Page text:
Though the threat of cyber attacks is everywhere and the fear of cyber is growing rapidly, Asia’s cyber market is still immature, say industry experts.
By Chia Wan Fen
The growth of cyber insurance in Asia remains at a nascent stage, though there is a widespread and real fear of cyber threats and attacks and the possible paralysis it brings. Talk about cyber is rich and the fears of cyber attacks are real. But the actual buying of cyber protection is still low in Asia. Underwriting cyber is an intrusive process, and firms might object to the level of information required to purchase a typical policy.
These were some of key takeaways on cyber insurance at a roundtable among regional leaders in Asia involving AGCS, Allied World, DBS, MSIG, QBE and Sompo Canopius organised by Asia Insurance Review.
Mr Michael Garrison, Senior Vice-President of Asia Pacific, Allied World Global Markets, said that cyber is, at its core, a very viable insurance product. However, it is a rapidly evolving area with new threats emerging all the time and, as such, has the potential to generate sizeable losses if not managed carefully.
He noted that APAC in particular still does not have a sophisticated cyber market: “How many insureds in Asia will take seriously their exposure to cyber, if they’re not mandated legally to divulge when they’ve had a data breach?” But he is confident that once there is increased regulation on breach reporting, which is currently at different levels in countries around the region, there will be a greater need for cyber products and capacity will increase.
More talk than buy
Currently however, Asian companies are not walking the talk. “Despite growing awareness of the risks and several high profile cyber-attacks, there hasn’t been a lot of buying yet,” said Allianz Global Corporate & Specialty (AGCS) Regional CEO Mark Mitchell. Many clients are spending a fair amount of budget on improving security rather than insurance purchase at this point. Cyber’s time will come as there is already some momentum. “In the risk management community, when someone goes first, it’s typically copy-catting, so we’re going to see more buying activity,” he added.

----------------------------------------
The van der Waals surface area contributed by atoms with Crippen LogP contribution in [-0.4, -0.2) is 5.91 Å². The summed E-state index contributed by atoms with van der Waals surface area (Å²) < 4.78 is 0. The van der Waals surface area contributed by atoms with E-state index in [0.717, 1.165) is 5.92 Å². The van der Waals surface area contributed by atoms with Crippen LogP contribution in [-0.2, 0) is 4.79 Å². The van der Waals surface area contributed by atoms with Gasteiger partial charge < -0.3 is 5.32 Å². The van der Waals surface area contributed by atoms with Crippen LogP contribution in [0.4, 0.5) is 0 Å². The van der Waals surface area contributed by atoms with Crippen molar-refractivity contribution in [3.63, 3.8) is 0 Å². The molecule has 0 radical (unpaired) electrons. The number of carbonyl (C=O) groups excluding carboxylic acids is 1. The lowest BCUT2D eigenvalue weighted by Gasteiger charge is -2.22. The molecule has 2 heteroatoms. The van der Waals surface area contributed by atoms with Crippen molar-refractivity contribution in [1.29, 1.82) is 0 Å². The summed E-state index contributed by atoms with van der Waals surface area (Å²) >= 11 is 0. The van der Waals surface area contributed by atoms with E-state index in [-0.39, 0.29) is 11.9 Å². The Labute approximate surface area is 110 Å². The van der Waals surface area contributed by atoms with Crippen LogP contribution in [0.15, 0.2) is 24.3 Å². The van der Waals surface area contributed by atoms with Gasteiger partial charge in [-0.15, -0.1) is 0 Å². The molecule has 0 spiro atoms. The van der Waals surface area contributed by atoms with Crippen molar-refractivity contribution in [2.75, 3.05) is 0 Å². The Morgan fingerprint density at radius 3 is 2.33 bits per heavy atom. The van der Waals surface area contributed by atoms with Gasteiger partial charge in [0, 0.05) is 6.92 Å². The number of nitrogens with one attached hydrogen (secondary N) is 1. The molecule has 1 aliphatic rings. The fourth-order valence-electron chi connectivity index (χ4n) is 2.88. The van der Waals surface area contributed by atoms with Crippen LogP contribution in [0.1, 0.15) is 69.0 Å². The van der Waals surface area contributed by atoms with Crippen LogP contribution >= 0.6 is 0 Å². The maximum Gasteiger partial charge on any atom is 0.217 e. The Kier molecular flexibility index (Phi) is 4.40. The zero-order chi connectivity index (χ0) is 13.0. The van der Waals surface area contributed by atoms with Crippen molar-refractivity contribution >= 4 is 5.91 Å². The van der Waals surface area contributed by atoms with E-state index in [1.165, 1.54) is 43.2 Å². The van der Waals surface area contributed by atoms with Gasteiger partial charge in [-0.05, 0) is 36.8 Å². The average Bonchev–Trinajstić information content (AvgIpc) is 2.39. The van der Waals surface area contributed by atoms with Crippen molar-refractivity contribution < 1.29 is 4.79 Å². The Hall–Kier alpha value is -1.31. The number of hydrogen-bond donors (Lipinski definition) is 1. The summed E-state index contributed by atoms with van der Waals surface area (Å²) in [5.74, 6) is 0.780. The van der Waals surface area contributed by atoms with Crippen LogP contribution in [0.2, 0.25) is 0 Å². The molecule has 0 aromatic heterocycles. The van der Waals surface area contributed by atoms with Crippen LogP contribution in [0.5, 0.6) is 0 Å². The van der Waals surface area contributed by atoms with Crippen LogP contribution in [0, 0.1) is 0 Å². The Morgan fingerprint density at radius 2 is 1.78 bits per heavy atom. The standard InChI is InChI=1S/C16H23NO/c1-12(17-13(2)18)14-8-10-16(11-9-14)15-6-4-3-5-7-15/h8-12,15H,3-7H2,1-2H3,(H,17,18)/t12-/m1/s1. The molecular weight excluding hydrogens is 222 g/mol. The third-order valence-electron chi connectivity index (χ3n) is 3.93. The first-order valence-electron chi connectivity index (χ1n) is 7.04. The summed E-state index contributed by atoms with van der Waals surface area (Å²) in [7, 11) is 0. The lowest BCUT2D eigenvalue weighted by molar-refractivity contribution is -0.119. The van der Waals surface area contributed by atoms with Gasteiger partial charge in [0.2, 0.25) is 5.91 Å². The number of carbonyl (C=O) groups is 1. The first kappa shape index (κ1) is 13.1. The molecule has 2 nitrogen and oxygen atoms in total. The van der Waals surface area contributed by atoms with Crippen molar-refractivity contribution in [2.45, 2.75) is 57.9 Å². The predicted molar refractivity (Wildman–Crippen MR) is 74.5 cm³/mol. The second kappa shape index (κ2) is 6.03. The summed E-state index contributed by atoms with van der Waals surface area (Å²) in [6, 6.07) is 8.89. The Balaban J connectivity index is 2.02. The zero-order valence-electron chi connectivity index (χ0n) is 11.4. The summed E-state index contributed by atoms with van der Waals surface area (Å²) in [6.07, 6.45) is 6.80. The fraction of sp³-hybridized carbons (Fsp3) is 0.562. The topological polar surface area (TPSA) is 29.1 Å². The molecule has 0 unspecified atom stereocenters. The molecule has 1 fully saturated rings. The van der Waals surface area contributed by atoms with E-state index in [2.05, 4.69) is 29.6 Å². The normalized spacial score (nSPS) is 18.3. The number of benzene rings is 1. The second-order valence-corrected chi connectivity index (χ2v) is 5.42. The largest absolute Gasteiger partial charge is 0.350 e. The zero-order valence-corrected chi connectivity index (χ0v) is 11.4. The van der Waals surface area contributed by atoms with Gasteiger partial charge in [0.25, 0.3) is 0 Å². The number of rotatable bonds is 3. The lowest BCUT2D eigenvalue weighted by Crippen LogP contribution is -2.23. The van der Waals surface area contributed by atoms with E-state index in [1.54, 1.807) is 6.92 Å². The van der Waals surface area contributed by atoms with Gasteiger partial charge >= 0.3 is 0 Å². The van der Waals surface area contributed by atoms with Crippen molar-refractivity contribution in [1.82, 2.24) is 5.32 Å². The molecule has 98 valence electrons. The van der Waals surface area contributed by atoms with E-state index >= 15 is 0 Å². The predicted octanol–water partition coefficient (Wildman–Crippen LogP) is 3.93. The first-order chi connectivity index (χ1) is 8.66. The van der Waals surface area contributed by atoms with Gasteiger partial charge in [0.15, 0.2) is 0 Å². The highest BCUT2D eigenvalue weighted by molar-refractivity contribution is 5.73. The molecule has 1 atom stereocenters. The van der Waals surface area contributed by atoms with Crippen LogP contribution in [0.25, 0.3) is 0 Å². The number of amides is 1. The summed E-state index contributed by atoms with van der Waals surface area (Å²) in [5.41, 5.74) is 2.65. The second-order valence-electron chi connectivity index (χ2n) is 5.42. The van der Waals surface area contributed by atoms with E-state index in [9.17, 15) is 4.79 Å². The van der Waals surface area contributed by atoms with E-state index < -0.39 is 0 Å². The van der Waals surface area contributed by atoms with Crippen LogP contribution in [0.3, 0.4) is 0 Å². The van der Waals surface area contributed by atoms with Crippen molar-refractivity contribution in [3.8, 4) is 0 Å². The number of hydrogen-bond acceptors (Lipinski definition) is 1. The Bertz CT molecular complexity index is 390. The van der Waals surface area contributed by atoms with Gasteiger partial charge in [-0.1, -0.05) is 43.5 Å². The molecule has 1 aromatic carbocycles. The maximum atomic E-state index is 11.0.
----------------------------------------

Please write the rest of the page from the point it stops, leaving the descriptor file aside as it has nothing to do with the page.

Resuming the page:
Agreeing that there is still more discussion than action, QBE’s Managing Director for Asia Pacific, Mr Mark Lingafelter, noted that there are different levels of sophistication across the Asian market, with India as one positive example when it came to buyer’s understanding of the different elements of coverage.
But one segment in particular is found wanting. “The SMEs, the mid-sized corporates are not buying in Asia the way they are in the US. With no mandatory breach notification, there really is no push,” he said.
“Silent” exposures for insurers
MSIG Singapore CEO Michael Gourlay noted that there is actually “silent” cyber coverage in marine, property, D&O and other policies though people are not taking the trouble to recognise it.
There is also the fact that cyber risks and exposures are themselves still not fully understood such that insurers can take on more risk, given that exposures might be bigger than the entire capital of the industry. MSIG has been focusing on SMEs and personal buyers, as the limits are not as high. He estimated that “probably in five to 10 years, cyber will be a meaningful product class for all. It’s coming, but it won’t replace motor...maybe in the future it will be 10-15% of our portfolios.” he added.